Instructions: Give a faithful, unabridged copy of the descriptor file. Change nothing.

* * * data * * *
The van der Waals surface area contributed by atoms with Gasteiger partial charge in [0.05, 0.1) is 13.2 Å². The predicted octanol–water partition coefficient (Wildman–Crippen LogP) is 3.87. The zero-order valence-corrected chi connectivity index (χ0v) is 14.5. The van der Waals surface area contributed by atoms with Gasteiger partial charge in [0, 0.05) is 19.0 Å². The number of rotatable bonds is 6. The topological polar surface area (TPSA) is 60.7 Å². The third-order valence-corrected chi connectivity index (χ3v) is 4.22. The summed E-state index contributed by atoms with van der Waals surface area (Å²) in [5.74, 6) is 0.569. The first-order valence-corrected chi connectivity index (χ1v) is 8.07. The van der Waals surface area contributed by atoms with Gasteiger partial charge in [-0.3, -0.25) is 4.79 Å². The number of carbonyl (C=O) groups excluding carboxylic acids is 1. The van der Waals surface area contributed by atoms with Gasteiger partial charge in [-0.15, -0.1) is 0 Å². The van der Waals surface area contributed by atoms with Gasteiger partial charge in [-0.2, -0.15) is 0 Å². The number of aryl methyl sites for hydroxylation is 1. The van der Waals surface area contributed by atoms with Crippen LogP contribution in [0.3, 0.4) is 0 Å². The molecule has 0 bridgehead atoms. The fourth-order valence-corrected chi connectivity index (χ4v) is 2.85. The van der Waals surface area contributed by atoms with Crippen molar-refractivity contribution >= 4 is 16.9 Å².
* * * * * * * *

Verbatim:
The van der Waals surface area contributed by atoms with Gasteiger partial charge in [0.05, 0.1) is 13.2 Å². The predicted octanol–water partition coefficient (Wildman–Crippen LogP) is 3.87. The zero-order valence-corrected chi connectivity index (χ0v) is 14.5. The van der Waals surface area contributed by atoms with Gasteiger partial charge in [0, 0.05) is 19.0 Å². The number of rotatable bonds is 6. The topological polar surface area (TPSA) is 60.7 Å². The third-order valence-corrected chi connectivity index (χ3v) is 4.22. The summed E-state index contributed by atoms with van der Waals surface area (Å²) in [5.74, 6) is 0.569. The first-order valence-corrected chi connectivity index (χ1v) is 8.07. The van der Waals surface area contributed by atoms with Gasteiger partial charge in [-0.3, -0.25) is 4.79 Å². The number of carbonyl (C=O) groups excluding carboxylic acids is 1. The van der Waals surface area contributed by atoms with Gasteiger partial charge in [-0.15, -0.1) is 0 Å². The van der Waals surface area contributed by atoms with Gasteiger partial charge in [-0.2, -0.15) is 0 Å². The number of aryl methyl sites for hydroxylation is 1. The van der Waals surface area contributed by atoms with Crippen LogP contribution in [0.3, 0.4) is 0 Å². The molecule has 0 bridgehead atoms. The fourth-order valence-corrected chi connectivity index (χ4v) is 2.85. The van der Waals surface area contributed by atoms with Crippen molar-refractivity contribution >= 4 is 16.9 Å².